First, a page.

Ford Focus RS (2009-2010)
“The team that build Ford’s rally machines is responsible for creating the devilish Focus RS – which is a thrilling car to drive.”
- Sensational performance
- Comparatively inexpensive
- Practical interior
- Extrovert looks
- Speed bump scraping bodywork
- Poor fuel consumption
Looking like it’s escaped from a rally stage, this powerful hatchback wears the RS badge that Ford reserves for special performance models. Those rally-derived looks aren’t a coincidence, either, as the same team that builds Ford’s rally machines is responsible for creating the Focus RS. The flagship is not only fast against the clock, but is able to humble just about anything on the road at any performance level.
MPG, running costs & CO2
Naturally owning and running an RS is going to cost more than a conventional Focus, but the rewards are high enough to offset the additional expense. It’ll use consumables, like brake pads and tyres, with greater frequency - although that depends on how you drive it. It’s likely that if you’re even considering a Focus RS, then you’re the sort of driver who’ll want to enjoy all of its performance. Fuel consumption is officially quoted at 30.5mpg, but you can expect significantly less.
Engines, drive & performance
The Focus RS takes the standard Focus’s sharp handling and injects it with a massive kick of adrenaline. The turbocharged 2.5-litre engine is similar to that in the Focus ST hot hatchback, but the power output has been boosted to 301bhp and the suspension has been tuned with ultimate performance in mind. Grip is phenomenal and the way the turbocharged five-cylinder engine pulls and sounds will put a smile on your face. It’s a physical and enormously intense driving experience, which delivers staggering performance. Thankfully the chassis can handle the power, so the RS makes the most of its incredible pace, and delivers one of the most entertaining drives around.
Interior & comfort
For a car with such a focus on maximising performance, the Focus RS is remarkably comfortable. The deep-sided sports seats hold you firmly, although some drivers might find their position a touch too high. The suspension is firm, but drive the Focus RS on the UK’s terrible tarmac, and you’ll not find yourself bracing for potholes – it does a good job of soaking up bumps and lumps. The rear seats remain useable, but the high, hard-backed sports seats do limit forward vision and eat into rear legroom, with tall passengers likely to suffer sore knees from rubbing the seat backs.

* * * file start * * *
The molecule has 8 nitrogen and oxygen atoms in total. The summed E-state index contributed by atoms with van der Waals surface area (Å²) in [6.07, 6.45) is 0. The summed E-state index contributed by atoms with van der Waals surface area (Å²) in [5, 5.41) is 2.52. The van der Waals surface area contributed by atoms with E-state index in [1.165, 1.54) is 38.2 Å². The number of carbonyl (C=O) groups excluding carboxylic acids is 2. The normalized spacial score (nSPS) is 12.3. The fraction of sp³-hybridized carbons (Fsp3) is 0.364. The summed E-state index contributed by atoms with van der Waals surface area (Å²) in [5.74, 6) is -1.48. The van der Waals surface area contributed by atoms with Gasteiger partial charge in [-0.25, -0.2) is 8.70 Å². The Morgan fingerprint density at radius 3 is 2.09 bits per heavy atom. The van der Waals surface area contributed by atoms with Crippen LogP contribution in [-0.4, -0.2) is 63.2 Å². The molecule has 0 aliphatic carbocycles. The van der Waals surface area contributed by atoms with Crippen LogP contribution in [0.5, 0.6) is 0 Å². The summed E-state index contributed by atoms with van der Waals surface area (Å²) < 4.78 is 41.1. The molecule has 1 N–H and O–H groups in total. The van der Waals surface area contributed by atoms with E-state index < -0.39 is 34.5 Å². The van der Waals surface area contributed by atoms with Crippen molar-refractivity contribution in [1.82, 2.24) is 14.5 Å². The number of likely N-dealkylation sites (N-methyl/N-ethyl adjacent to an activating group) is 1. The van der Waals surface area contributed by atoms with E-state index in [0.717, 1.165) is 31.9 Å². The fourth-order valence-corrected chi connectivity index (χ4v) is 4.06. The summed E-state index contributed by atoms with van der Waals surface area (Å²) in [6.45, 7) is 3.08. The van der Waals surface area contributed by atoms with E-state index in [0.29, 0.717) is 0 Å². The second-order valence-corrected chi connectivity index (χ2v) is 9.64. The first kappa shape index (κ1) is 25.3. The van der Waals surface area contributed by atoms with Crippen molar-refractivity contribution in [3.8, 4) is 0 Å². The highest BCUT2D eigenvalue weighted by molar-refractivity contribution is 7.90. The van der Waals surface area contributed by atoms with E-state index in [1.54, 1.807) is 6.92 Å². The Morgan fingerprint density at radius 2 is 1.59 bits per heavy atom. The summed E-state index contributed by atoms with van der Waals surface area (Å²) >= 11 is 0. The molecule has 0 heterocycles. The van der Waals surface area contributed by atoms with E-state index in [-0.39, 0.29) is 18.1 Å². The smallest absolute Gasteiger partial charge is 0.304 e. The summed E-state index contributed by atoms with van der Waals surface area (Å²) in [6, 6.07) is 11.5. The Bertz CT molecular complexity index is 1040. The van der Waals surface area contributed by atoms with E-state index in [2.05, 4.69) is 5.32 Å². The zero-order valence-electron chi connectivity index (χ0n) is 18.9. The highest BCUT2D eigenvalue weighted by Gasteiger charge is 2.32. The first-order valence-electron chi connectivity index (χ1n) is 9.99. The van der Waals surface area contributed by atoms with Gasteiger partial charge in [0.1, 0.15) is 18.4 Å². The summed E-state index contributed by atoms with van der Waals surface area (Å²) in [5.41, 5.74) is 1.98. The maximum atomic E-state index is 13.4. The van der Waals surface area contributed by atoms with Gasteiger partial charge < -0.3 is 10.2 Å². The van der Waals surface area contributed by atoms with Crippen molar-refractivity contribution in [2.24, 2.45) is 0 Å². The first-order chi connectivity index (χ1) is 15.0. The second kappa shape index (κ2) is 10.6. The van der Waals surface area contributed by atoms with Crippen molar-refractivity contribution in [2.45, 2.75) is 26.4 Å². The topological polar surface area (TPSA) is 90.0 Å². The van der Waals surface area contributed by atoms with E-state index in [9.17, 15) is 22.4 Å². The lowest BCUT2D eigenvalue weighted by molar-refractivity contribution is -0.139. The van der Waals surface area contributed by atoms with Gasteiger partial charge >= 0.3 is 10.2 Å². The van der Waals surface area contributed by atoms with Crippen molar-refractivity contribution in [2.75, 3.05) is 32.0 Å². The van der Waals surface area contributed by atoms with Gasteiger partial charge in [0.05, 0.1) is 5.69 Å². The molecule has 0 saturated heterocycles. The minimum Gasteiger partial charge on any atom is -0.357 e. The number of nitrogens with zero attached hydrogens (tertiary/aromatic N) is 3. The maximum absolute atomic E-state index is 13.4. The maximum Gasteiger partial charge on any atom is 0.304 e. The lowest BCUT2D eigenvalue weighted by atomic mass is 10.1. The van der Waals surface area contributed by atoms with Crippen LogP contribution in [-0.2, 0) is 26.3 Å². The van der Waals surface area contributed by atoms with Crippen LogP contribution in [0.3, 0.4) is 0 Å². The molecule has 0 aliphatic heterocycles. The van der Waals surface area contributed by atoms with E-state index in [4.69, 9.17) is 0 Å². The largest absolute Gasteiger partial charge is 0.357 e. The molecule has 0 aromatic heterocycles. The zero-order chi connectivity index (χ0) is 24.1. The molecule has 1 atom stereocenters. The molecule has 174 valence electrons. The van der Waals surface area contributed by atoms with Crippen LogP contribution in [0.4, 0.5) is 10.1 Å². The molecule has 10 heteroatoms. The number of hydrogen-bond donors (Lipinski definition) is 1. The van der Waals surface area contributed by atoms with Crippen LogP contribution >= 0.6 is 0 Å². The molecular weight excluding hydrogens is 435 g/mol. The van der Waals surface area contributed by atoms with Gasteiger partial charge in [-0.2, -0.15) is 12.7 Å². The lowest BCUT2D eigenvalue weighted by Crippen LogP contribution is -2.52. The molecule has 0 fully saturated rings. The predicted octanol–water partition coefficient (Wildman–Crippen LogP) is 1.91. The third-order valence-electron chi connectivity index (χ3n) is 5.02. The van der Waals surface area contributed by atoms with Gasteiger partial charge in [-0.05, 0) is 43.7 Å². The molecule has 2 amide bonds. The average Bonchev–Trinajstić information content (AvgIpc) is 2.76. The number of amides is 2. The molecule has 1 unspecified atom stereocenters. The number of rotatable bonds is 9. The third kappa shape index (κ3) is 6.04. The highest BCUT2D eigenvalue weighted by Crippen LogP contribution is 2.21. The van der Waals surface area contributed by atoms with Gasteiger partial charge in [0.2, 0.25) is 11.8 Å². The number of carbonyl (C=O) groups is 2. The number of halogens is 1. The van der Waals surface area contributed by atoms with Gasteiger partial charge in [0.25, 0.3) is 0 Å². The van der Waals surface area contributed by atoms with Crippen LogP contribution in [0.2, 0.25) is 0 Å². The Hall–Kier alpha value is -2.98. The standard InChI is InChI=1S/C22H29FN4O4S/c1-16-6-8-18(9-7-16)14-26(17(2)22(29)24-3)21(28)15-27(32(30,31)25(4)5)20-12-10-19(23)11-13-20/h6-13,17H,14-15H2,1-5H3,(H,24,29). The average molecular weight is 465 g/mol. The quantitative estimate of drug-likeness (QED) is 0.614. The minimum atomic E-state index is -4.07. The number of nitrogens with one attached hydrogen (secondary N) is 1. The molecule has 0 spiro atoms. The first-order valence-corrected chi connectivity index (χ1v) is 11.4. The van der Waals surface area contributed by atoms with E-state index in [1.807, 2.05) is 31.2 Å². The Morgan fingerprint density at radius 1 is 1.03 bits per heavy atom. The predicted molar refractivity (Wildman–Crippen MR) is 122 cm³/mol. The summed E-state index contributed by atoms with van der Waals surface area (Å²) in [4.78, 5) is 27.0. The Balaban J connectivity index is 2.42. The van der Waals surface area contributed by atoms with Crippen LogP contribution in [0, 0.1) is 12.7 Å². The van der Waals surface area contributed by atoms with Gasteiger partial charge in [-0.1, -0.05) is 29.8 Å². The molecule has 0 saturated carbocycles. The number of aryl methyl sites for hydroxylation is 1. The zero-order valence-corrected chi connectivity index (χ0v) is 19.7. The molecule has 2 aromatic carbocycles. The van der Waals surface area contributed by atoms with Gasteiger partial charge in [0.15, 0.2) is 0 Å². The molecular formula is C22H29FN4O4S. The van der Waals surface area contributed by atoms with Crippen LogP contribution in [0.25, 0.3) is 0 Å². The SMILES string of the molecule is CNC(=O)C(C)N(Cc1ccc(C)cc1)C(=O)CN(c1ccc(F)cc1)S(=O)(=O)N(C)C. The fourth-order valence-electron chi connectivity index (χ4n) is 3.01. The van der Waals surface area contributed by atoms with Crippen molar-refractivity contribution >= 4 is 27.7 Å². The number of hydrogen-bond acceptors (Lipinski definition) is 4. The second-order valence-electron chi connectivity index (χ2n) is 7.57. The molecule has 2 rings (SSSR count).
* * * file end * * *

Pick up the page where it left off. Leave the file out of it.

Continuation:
Practicality & boot space
As the RS is based on the humble Focus hatchback, it comes with five seats and a usefully sized boot that can be made larger by folding the rear bench. The wider bodywork compared to the standard Focus makes parking a bit trickier, and that low front spoiler will scrape speed bumps, but for a model with Porsche-chasing ability, it’s a front-runner for practicality.
Reliability & safety
The Focus scores only averagely in the Driver Power survey, but with the range-topping Focus RS model essentially being hand-built, it should prove more reliable than its ordinary siblings. The technology on board is proven on the world’s toughest rally stages, too, so the Focus RS should be robust.
Price, value for money & options
The BMW-rivalling list price might seem preposterous, but the Focus RS is a very special car. Not only does the easy accessibility of its performance make rivals look expensive, but also the Focus RS is a genuine day-to-day proposition. You don’t have to buy something fast to keep in your garage to satisfy your performance car needs – the Focus RS does it all in one package, if you can convince your other half that it’s a practical, if rather crazy looking, family car. The original Focus RS MkI holds its value phenomenally well, so the second generation is likely to command high prices used. If you can bear to sell it, you should get much of your money back.